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Confronted with the likelihood
of a deluge, one has the
choice between building an ark or building an umbrelJa factory. Though an umbreUa factory will prove more pro-fitable in the short run, an ark will prove critical in the long run. Within the next century, limits ,to growth in the consumption of energy and' material resources will require the United States either to make a transition to a renewable resource economy or to risk an economic deluge. Even with farsighted plan .. ning, the transition from a nonrenewable to a renewable resource base is likely to be socially and economically disruptive. Yet present national energy and materials policies are inadequate to ensure national economic survival, much less to pruride
hope for a snDJth transition to sustainable growth. The current national energy debate is focused almost exdusiYely on umbrella factories in the form of giant synfuels plants. At the same time, political interest in our growing
The financial resources of the RRTF would be used in a
variety of wa~: to subsidize
Congress consistently has been a more enthusiastic ecutive branch. Yet neither inspires much long-term con- ' fidence. Congressional commitments, such as the alleged lO-year program caIJed for in the Photovoltaics Research, Development, and Demonstration Act of 1978, and the president's announced goal of achieving 20 percent reliance on solar energy by the year 2000, both lack credibility for the same reason-an absence of adequate and reliable long-term funding.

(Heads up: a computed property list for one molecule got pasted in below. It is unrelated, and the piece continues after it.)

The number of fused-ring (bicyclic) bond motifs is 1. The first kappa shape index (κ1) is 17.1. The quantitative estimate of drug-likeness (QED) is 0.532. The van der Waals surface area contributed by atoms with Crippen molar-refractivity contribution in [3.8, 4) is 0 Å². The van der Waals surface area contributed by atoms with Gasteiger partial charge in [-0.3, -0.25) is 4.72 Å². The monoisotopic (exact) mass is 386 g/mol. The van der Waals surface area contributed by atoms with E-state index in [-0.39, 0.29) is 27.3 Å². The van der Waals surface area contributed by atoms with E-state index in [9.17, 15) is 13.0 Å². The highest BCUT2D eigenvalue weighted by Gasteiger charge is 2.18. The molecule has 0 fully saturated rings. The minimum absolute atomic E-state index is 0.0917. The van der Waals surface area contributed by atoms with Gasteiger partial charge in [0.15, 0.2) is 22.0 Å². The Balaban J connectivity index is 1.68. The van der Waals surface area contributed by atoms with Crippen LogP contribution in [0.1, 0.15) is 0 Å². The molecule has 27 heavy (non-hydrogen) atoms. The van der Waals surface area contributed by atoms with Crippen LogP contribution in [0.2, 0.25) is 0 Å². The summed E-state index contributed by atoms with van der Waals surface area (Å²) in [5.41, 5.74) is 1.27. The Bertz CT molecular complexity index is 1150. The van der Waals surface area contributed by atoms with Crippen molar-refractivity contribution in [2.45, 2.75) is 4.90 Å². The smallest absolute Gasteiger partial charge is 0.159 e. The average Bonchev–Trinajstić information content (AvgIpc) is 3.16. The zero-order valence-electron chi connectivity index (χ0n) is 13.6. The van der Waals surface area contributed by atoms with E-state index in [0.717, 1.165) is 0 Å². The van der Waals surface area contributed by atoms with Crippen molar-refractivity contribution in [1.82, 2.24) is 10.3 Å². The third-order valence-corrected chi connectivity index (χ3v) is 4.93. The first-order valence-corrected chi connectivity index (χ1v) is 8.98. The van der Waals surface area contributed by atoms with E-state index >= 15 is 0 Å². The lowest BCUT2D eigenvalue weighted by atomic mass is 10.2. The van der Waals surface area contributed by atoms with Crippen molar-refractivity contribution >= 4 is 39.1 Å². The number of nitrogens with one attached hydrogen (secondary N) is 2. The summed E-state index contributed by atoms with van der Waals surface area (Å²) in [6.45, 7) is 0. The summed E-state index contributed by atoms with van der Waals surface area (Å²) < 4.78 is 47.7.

national resource policy is hopelessly irrational. Concern absent as was concern over energy resources a decade ago. Our latest energy policy is based on an awesomely
advocate of solar than the ex- ' over material resources is as
the prices of renewables; to support basic research; to remove ban iers to and pro. vide incentives for the increased use of renewables; to provide foreign assistance; and to protect the poor and disadvantaged from higher costs. To administer the programs supported by the RRTF, a new, independent federal agency. the National Renewable Resources Administration (NRRA), would
be created. The primary fune-
on oil com-
panies, a tax which is unlinked to any objective function other than redistribution from the private to the public
sector. The proceeds that are
"Our existing national resource
policy IIhopeIealy Irlatlonal."
tion C'I NRRA would be to distribute and invest fuuds from the RRTF, • Iaqe proportion eX wbicb would be dedicated for the discretiooary use m state and IocaJ governments. The operation of the Ark Plan wouJd be similar in
RRTF assures en ..
trepreueurs, potential con-
sumers, and government
~ that the national commitment to the development rI solar energy and
not commandeered for general appropriations or social security are to be devoted to heroic schemes for the expanded production of evermore-expensive fossil fuels, in a vain hope of preserving an obsolete, automotive lifestyle. We blame the rain on the umbrella-makers, arid call them profiteers. We tax umbrellas to build larger urn .. brella factories. A few farsighted souls have laid the , keel for an ark, but the wood needed to construct the hull is being used to make umbrella handles. Meanwhile, the water rises.